Early Effects

Pitt Group Uses PSC, XSEDE Resources to Learn Effects of Glucocorticoids on Embryonic Nerve Cells

April 7, 2016

Why It’s Important


Glucocorticoids have been a healing tool for treating allergies, asthma, autoimmune diseases and even some cancers. It’s a powerful family of medicines but can have strong side effects. In particular, scientists suspect the drugs may affect nerve-cell development. When pregnant women take these medicines, do they affect the embryos’ brain development? Could these effects cause lasting harm? Don DeFranco, Uma Chandran and their colleagues at the University of Pittsburgh, working with XSEDE Campus Champion Brian Couger at Oklahoma State University, investigated how a type of glucocorticoid called synthetic dexamethasone affects which genes are turned off and on in the stem cells that give rise to the nerve cells of the mouse hypothalamus. That’s the part of the brain that links with the hormonal system and affects development.

“Our partnership with PSC has been invaluable. We have biology and coding skills, but couldn’t have done this work without a powerful system like Blacklight, and now Bridges.” —Uma Chandran, University of Pittsburgh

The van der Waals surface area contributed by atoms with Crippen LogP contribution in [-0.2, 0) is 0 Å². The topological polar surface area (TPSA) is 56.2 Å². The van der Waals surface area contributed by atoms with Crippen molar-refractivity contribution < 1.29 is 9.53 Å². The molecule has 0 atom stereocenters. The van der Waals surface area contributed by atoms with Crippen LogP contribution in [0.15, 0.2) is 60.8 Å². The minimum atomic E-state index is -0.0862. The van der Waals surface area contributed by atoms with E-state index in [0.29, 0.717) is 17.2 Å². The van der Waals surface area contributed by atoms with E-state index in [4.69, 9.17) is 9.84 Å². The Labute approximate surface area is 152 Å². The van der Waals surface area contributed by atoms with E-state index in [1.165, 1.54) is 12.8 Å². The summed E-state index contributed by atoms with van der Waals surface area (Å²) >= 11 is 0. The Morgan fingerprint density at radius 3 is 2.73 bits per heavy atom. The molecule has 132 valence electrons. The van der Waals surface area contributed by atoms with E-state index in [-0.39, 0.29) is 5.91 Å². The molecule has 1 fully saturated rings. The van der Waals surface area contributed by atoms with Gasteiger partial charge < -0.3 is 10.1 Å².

How PSC and XSEDE Helped


The team analyzed which genes were active in the stem cells when the cells were and weren’t exposed to dexamethasone. They did this by isolating and sequencing the RNA created as active genes are directing the assembly of proteins. But the millions of RNA fragments they sequenced couldn’t be put into their proper order without supercomputing power. With Couger’s help and assistance from XSEDE ECSS member Phil Blood at PSC, the group used Blacklight, an XSEDE resource at PSC. Blacklight’s large shared memory was ideal for such big sequence-analysis problems.

The group identified a family of 200 to 300 genes that differ in activity between normal stem cells and those treated with dexamethasone—an important first clue. They also found a small difference in gene activity between stem cells from male and female embryos, hinting at possible sex-linked effects as well. They reported their results in the journal Molecular Endocrinology in January 2016. The team has since transferred their work from the now-retired Blacklight to PSC’s transitional Greenfield system, and will soon begin working on the new XSEDE resource at PSC, Bridges.